At one point Burden says of Ántonia, "Ántonia had always been one to leave images in the mind that did not fade—that grew stronger with time.... She lent herself to immemorial human attitudes which we recognize by instinct as universal and true." And, as he continues, what this means is that she -- and by extension her story -- "somehow revealed the meaning in common things." Human lives are like that; we live well when the goodness of common things is brought out by our lives, as if our lives consisted of planting and tending and harvesting meaning in the simple things of the world. Ántonia's story is not some wild, romantic adventure; it is the kind of story that people live everyday. Btu that's the point, of course. It's fitting that as the story nears its end Burden and Ántonia meet again to tell stories over old pictures and memories. Those kinds of stories are not exciting creative adventures; they are usually not 'original' in any rigorous sense of the word, just being tales of ordinary things. But they are the most fundamental stories of human life, the true heart of human story, not artificial entertainments, but the way we naturally tell the tales of our own lives.

Favorite Passage:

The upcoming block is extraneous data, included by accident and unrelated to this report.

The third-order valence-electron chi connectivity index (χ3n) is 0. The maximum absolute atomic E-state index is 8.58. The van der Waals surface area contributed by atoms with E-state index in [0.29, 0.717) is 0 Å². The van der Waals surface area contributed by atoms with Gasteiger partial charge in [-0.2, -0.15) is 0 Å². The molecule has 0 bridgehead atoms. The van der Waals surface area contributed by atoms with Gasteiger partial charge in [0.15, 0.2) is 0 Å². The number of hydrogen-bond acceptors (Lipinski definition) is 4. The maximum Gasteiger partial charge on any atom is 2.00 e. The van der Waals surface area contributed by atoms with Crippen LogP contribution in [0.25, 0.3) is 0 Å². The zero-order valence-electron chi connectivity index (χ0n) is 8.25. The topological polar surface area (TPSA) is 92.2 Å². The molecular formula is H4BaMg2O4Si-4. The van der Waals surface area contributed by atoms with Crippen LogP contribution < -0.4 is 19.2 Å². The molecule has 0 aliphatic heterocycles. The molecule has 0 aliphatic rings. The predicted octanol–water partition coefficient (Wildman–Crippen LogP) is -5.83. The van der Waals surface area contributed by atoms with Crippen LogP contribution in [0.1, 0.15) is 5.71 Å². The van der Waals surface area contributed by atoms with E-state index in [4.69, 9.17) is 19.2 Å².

Before I could sit down in the chair she offered me, the miracle happened; one of those quiet moments that clutch the heart, and take more courage than the noisy, excited passages in life. Antonia came in and stood before me; a stalwart, brown woman, flat-chested, her curly brown hair a little grizzled. It was a shock, of course. It always is, to meet people after long years, especially if they have lived as much and as hard as this woman had. We stood looking at each other. The eyes that peered anxiously at me were—simply Antonia's eyes. I had seen no others like them since I looked into them last, though I had looked at so many thousands of human faces. As I confronted her, the changes grew less apparent to me, her identity stronger. She was there, in the full vigour of her personality, battered but not diminished, looking at me, speaking to me in the husky, breathy voice I remembered so well.